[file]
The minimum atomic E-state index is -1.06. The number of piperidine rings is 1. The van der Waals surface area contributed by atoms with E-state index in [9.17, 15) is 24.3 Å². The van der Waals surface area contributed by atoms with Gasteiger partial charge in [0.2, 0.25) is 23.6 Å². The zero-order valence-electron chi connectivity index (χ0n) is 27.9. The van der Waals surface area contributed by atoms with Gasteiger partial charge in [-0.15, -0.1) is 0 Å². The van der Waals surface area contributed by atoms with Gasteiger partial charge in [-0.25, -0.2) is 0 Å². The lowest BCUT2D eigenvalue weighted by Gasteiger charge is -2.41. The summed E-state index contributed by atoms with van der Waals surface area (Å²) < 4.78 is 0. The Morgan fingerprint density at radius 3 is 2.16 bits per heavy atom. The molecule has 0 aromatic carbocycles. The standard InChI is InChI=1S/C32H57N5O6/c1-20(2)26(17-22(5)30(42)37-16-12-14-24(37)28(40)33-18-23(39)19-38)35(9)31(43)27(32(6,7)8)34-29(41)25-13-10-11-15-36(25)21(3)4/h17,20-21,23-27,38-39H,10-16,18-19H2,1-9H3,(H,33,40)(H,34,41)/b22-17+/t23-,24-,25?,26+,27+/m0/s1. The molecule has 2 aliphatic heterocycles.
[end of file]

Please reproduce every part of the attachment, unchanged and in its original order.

The minimum atomic E-state index is -1.06. The number of piperidine rings is 1. The van der Waals surface area contributed by atoms with E-state index in [9.17, 15) is 24.3 Å². The van der Waals surface area contributed by atoms with Gasteiger partial charge in [0.2, 0.25) is 23.6 Å². The zero-order valence-electron chi connectivity index (χ0n) is 27.9. The van der Waals surface area contributed by atoms with Gasteiger partial charge in [-0.15, -0.1) is 0 Å². The van der Waals surface area contributed by atoms with Gasteiger partial charge in [-0.25, -0.2) is 0 Å². The lowest BCUT2D eigenvalue weighted by Gasteiger charge is -2.41. The summed E-state index contributed by atoms with van der Waals surface area (Å²) < 4.78 is 0. The Morgan fingerprint density at radius 3 is 2.16 bits per heavy atom. The molecule has 0 aromatic carbocycles. The standard InChI is InChI=1S/C32H57N5O6/c1-20(2)26(17-22(5)30(42)37-16-12-14-24(37)28(40)33-18-23(39)19-38)35(9)31(43)27(32(6,7)8)34-29(41)25-13-10-11-15-36(25)21(3)4/h17,20-21,23-27,38-39H,10-16,18-19H2,1-9H3,(H,33,40)(H,34,41)/b22-17+/t23-,24-,25?,26+,27+/m0/s1. The molecule has 2 aliphatic heterocycles.